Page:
- Subverted in JAG, when Harmon Rabb seeks to be the guardian to Matilda "Mattie" Grace in season 9: because social services are very thorough.
- Beacon Hills on Teen Wolf. Isaac's parents are dead, he is still a minor and attending high school, but it is unstated who his legal guardian is, and he alternates between living with Derek or Scott. Boyd disappears for several months, only to return to school and nobody seems to investigate what happened. Erica likewise disappears and does not return at all. Also a possible case of Invisible Parents and/or Parental Obliviousness.
- A borderline example might be the Barone family in 'Everybody Loves Raymond'', who leave their adult sons full of complexes and neuroses after a hit-and-miss upbringing. Marie and Frank combine My Beloved Smother with an emotionally illiterate father and play favourites to such an extent that you wonder if Social Services might at least have placed Robert and Ray on an at-risk register...
SUCK IT UP!
- Star Trek: The Next Generation had a couple of cases ("The Bonding," "Hero Worship") in which young children were orphaned and it was weirdly unclear what was going to happen to them. When some incongruous member of the senior staff (Worf in the first case, Data in the second!) wasn't hanging out with them, these bereaved, traumatized, and parentless children seemed to be left completely to their own devices.
- Gorillaz: So, imagine this scenario: three single men are living together. One of them is a well-known petty criminal who, on one occasion, accidentally put someone in a coma in the course of trying to commit another crime. Another is barely coherent because of his impressive intake of painkillers. The third has ghosts living in his head. They do not get along particularly well. Their home is a battered music studio between a mad-cow-disease-infected landfill and a zombie-filled graveyard. They find an eight-year-old girl in a shipping crate on their doorstep. The child has total amnesia and speaks only one word of English. Sure they can keep her, what could possibly go wrong? (Surprisingly little until "El Manana", actually.) In the same world, the punishment for running someone over and putting them in a coma is apparently to be forced to look after them while they are in the coma. Hands up all those who think this is a good idea? And then there's everything Murdoc went through ...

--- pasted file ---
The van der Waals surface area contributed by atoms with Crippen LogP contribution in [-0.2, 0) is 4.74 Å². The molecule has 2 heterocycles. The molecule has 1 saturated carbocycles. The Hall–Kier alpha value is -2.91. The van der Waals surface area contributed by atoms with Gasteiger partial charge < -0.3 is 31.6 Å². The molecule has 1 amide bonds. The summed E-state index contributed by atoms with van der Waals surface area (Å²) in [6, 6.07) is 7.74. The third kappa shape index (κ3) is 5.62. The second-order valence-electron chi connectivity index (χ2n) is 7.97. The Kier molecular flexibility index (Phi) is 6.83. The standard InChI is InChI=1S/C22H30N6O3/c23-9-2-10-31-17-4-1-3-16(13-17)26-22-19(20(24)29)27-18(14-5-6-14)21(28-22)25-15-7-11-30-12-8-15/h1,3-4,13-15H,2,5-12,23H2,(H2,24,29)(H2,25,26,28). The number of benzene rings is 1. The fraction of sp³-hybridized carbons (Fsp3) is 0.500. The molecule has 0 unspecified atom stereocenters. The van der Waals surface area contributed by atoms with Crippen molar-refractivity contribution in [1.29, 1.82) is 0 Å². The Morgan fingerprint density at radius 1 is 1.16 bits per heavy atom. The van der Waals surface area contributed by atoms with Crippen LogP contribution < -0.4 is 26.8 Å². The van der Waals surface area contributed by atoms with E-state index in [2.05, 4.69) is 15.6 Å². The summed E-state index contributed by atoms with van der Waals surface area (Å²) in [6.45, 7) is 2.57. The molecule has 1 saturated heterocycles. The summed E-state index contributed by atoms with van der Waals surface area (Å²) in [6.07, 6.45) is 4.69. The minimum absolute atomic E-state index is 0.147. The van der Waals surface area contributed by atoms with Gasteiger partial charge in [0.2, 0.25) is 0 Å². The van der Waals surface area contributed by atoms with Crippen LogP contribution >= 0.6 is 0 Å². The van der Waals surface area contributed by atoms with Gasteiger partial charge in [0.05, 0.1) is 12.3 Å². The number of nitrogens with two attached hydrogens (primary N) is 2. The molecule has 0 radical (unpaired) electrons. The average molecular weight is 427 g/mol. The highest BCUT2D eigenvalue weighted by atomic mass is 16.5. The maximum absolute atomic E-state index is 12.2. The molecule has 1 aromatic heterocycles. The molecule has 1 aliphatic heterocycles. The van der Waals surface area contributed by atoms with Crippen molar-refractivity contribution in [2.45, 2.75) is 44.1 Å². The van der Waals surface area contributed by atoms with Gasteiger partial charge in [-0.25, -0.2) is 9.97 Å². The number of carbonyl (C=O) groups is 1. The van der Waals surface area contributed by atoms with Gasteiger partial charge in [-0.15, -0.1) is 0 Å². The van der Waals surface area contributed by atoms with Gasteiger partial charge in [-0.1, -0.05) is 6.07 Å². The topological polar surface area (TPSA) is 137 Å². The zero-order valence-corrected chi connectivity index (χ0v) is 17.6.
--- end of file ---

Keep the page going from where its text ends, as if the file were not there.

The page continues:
- Wellington in The Perishers is an orphan who lives with his dog in an abandoned railway station. Somehow they seem to get along fine without attracting any attention from the authorities.
- In Parlor, Bedroom, and Sink, the infant protagonist Bunky was often left to go on adventures on his own, usually involving the wicked Fagin trying to kidnap him and force him to partake in scams. His father usually isn't even around to protect his family.
- Children and Silent Hill do not mix well. Alessa was emotionally and physically abused by basically everyone in her life, Angela was repeatedly raped by her father, Laura is a (possibly homeless) orphan whose best chance for adoption was a terminally ill, bed-ridden woman who died a few weeks later, the children at Wish House were systematically abused for brainwashing purposes, and the Shepard, Holloway, Fitch and Bartlett families murder one of their children each generation. Needless to say (but it will be said anyway) social services is nowhere to be seen.
- In The Sims 1, the Social Worker would come to pick up a baby who was starving, but wouldn't do anything about a school-age kid who was orphaned (or an all-child "family" that the player could create) — the kids couldn't even call one in if the house still had a phone. In The Sims 2, they shaped up somewhat, but they became a little over-responsive. They can take a child if they get a bad grade in school, so it's not much of an improvement. Luckily, The Sims 3 seems to have fixed all of the problems with the social workers and children, but they won't do anything about teenagers though. Teens can starve to death and live alone, despite only being around 14 to 16 years old.